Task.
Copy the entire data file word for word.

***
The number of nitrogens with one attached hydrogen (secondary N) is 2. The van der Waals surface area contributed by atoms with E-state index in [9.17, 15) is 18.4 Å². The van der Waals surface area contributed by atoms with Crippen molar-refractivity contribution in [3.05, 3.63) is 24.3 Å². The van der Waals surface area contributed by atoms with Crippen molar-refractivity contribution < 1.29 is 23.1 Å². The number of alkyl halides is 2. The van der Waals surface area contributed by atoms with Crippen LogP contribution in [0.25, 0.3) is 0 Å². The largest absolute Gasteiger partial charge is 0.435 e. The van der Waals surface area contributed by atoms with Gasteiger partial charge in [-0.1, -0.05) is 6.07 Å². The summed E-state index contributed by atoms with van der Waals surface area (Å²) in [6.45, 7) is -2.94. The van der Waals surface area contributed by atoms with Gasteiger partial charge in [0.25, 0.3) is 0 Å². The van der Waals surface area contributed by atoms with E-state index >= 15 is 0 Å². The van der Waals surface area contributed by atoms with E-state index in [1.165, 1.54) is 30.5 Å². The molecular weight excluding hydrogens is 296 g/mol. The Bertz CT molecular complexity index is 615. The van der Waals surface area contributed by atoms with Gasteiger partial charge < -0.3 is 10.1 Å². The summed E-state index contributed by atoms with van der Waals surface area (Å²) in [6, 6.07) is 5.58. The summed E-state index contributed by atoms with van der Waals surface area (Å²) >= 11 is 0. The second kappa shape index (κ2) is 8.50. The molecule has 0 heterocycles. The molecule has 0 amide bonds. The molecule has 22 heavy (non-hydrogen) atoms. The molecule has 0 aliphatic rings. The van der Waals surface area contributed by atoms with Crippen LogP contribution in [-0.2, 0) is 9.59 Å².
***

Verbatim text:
The number of nitrogens with one attached hydrogen (secondary N) is 2. The van der Waals surface area contributed by atoms with E-state index in [9.17, 15) is 18.4 Å². The van der Waals surface area contributed by atoms with Crippen molar-refractivity contribution in [3.05, 3.63) is 24.3 Å². The van der Waals surface area contributed by atoms with Crippen molar-refractivity contribution < 1.29 is 23.1 Å². The number of alkyl halides is 2. The van der Waals surface area contributed by atoms with Crippen LogP contribution in [0.25, 0.3) is 0 Å². The largest absolute Gasteiger partial charge is 0.435 e. The van der Waals surface area contributed by atoms with Gasteiger partial charge in [-0.1, -0.05) is 6.07 Å². The summed E-state index contributed by atoms with van der Waals surface area (Å²) in [6.45, 7) is -2.94. The van der Waals surface area contributed by atoms with Gasteiger partial charge in [0.25, 0.3) is 0 Å². The van der Waals surface area contributed by atoms with E-state index >= 15 is 0 Å². The van der Waals surface area contributed by atoms with E-state index in [1.165, 1.54) is 30.5 Å². The molecular weight excluding hydrogens is 296 g/mol. The Bertz CT molecular complexity index is 615. The van der Waals surface area contributed by atoms with Gasteiger partial charge < -0.3 is 10.1 Å². The summed E-state index contributed by atoms with van der Waals surface area (Å²) in [6, 6.07) is 5.58. The summed E-state index contributed by atoms with van der Waals surface area (Å²) >= 11 is 0. The second kappa shape index (κ2) is 8.50. The molecule has 0 heterocycles. The molecule has 0 amide bonds. The molecule has 22 heavy (non-hydrogen) atoms. The molecule has 0 aliphatic rings. The van der Waals surface area contributed by atoms with Crippen LogP contribution in [-0.2, 0) is 9.59 Å².